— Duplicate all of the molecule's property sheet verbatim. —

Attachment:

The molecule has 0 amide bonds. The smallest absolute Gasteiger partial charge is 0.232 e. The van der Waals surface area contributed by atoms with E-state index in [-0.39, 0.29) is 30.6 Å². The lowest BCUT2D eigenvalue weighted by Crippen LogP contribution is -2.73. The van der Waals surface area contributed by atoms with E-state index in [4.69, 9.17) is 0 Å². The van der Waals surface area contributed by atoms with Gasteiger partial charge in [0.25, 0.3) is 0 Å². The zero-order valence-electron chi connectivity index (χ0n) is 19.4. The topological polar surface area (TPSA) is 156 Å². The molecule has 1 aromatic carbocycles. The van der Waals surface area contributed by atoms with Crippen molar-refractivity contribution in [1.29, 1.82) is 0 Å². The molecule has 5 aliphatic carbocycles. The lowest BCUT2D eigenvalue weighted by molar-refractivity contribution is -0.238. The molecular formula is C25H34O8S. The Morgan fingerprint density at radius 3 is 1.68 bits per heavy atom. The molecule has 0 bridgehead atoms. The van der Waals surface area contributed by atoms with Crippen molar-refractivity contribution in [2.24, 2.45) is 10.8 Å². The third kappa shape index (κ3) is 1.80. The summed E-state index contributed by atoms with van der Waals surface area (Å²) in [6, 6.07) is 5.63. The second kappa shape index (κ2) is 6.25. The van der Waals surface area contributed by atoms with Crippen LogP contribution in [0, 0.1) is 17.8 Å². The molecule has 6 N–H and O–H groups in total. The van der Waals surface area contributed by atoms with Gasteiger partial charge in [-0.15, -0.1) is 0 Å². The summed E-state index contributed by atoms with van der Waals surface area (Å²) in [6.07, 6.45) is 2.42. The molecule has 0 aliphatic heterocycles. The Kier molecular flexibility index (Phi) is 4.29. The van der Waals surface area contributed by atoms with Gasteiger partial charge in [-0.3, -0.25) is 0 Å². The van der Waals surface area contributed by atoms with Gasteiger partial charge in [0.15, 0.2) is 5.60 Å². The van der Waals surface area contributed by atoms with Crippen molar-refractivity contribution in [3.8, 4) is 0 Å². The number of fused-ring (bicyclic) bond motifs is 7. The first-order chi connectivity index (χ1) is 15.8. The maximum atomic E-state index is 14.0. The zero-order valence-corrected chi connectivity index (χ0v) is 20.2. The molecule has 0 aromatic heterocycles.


The molecule has 0 amide bonds. The smallest absolute Gasteiger partial charge is 0.232 e. The van der Waals surface area contributed by atoms with E-state index in [-0.39, 0.29) is 30.6 Å². The lowest BCUT2D eigenvalue weighted by Crippen LogP contribution is -2.73. The van der Waals surface area contributed by atoms with E-state index in [4.69, 9.17) is 0 Å². The van der Waals surface area contributed by atoms with Gasteiger partial charge in [0.25, 0.3) is 0 Å². The zero-order valence-electron chi connectivity index (χ0n) is 19.4. The topological polar surface area (TPSA) is 156 Å². The molecule has 1 aromatic carbocycles. The van der Waals surface area contributed by atoms with Crippen molar-refractivity contribution in [1.29, 1.82) is 0 Å². The molecule has 5 aliphatic carbocycles. The lowest BCUT2D eigenvalue weighted by molar-refractivity contribution is -0.238. The molecular formula is C25H34O8S. The Morgan fingerprint density at radius 3 is 1.68 bits per heavy atom. The molecule has 0 bridgehead atoms. The van der Waals surface area contributed by atoms with Crippen molar-refractivity contribution in [2.24, 2.45) is 10.8 Å². The third kappa shape index (κ3) is 1.80. The summed E-state index contributed by atoms with van der Waals surface area (Å²) in [6, 6.07) is 5.63. The second kappa shape index (κ2) is 6.25. The van der Waals surface area contributed by atoms with Crippen LogP contribution in [0, 0.1) is 17.8 Å². The molecule has 6 N–H and O–H groups in total. The van der Waals surface area contributed by atoms with Gasteiger partial charge in [-0.15, -0.1) is 0 Å². The summed E-state index contributed by atoms with van der Waals surface area (Å²) in [6.07, 6.45) is 2.42. The molecule has 0 aliphatic heterocycles. The Kier molecular flexibility index (Phi) is 4.29. The van der Waals surface area contributed by atoms with Gasteiger partial charge in [-0.3, -0.25) is 0 Å². The van der Waals surface area contributed by atoms with Gasteiger partial charge in [0.15, 0.2) is 5.60 Å². The van der Waals surface area contributed by atoms with Crippen molar-refractivity contribution in [3.8, 4) is 0 Å². The number of fused-ring (bicyclic) bond motifs is 7. The first-order chi connectivity index (χ1) is 15.8. The maximum atomic E-state index is 14.0. The zero-order valence-corrected chi connectivity index (χ0v) is 20.2. The molecule has 0 aromatic heterocycles.